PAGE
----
Boost your home's value with an FHA 203(k) loan

Posted by  on Jun 11, 2012

Declining U.S. home values have placed many homeowners in a tough spot. This loss of value has prevented some from selling and moving up to a new home, while others who would prefer to stay in their home have been putting off home improvements because of their inability to qualify for a home equity loan.

But if you're interested in renovating your kitchen, replacing an outdated furnace or ripping out your carpet to install hardwood flooring, refinancing into an FHA 203(k) mortgage could be your solution.

Refinancing and FHA 203(k) loans

The ability to wrap your repairs and renovations into a new home loan depends on your ability to handle the payments on a larger mortgage loan. For example, if you currently owe $150,000 on your mortgage and want to add $25,000 worth of repairs, your new loan amount will be $175,000. To qualify for the new mortgage loan, you'll need to have a debt-to-income ratio including the new mortgage payments of 41 to 45 percent, depending on the lender's guidelines. FHA loans typically require a credit score of 640 or higher.

A lender experienced with FHA 203(k) loans can help you through the process on an individual basis, but the starting point for you should be to decide what renovations you want to undertake and to identify a licensed, reputable contractor. A lender will tell you how they will handle the determination of your current home value, which could be based on an as-is appraisal or your current mortgage balance. An appraisal will also need to estimate the after-repair value of your home.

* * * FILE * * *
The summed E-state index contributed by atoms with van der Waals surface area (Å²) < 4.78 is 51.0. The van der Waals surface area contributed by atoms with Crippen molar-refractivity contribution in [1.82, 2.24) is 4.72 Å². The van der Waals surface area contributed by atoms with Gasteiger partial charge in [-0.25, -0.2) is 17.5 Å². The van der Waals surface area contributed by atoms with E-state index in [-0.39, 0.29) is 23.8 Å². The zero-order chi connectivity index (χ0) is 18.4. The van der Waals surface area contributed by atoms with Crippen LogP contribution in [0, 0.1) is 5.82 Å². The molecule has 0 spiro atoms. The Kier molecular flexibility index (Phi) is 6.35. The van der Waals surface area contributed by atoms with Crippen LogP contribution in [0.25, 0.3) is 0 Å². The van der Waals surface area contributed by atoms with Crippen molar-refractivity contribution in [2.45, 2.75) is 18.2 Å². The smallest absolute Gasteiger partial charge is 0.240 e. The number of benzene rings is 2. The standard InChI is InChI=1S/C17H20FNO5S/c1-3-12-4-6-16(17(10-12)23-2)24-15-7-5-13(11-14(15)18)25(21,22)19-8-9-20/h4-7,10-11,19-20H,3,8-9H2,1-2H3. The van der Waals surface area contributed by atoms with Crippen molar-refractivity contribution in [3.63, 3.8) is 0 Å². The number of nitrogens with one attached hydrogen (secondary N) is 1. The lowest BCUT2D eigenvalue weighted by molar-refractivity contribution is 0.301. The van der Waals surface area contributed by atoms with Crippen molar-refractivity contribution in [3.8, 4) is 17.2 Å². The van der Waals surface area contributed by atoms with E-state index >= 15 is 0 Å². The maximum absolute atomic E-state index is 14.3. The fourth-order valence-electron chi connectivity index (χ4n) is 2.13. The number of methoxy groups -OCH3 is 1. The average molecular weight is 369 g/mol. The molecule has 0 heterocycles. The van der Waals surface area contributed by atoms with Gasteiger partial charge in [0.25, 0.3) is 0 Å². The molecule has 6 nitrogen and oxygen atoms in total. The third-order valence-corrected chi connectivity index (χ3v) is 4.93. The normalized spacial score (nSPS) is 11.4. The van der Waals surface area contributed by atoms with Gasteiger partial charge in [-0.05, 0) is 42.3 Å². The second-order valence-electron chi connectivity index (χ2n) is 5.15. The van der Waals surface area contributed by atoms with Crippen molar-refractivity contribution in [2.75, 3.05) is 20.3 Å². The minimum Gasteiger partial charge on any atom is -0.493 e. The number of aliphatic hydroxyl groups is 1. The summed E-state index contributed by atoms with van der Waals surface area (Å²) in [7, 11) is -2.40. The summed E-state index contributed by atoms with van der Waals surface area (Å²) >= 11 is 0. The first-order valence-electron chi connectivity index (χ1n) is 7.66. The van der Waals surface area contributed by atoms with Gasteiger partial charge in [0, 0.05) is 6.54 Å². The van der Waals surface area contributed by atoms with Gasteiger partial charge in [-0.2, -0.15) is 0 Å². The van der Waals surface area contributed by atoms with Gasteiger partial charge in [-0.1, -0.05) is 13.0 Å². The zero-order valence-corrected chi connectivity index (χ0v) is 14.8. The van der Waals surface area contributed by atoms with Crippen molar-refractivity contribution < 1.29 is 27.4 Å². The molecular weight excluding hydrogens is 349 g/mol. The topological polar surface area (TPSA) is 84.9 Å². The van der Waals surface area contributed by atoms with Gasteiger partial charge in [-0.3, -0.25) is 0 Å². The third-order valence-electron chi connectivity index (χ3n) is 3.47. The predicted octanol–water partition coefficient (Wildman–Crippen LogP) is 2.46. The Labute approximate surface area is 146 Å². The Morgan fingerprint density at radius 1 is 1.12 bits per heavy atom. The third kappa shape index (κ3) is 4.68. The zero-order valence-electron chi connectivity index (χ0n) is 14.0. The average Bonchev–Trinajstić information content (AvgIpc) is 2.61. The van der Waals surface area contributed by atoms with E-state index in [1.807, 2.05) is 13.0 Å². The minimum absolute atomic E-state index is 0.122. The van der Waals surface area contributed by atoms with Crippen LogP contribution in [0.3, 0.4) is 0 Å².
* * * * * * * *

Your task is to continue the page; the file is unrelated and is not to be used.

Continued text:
If you want to make repairs that cost less than $35,000, you can do a streamlined version of the FHA 203(k) loan that limits you to non-structural renovations. If you need to spend more than that or to make structural changes to your property, you'll need to do a traditional 203(k) loan with the assistance of a HUD consultant. Both types of loans are only available to owner-occupants and must be meet the FHA loan amount limit for your area.

You can contact your current mortgage lender to ask about an FHA 203(k) loan, but experts recommend that you work with a lender with experience with this type of loan. You'll want to compare mortgage quotes from a variety of lenders and interview them to find out about their experience with renovation loans.

With an FHA 203(k) loan, you can not only improve your home's value, but also add features that increase your enjoyment of it.


Get Mortgage Rates by Email

  • Compare mortgage rates offline
  • Get updated rates in your inbox
  • Apply for a mortgage from your email
  • We don't spam

Get Your Rates Emailed Now!

Subscribe To Lending Lowdown
Your information will never be shared
Shoprate User Survey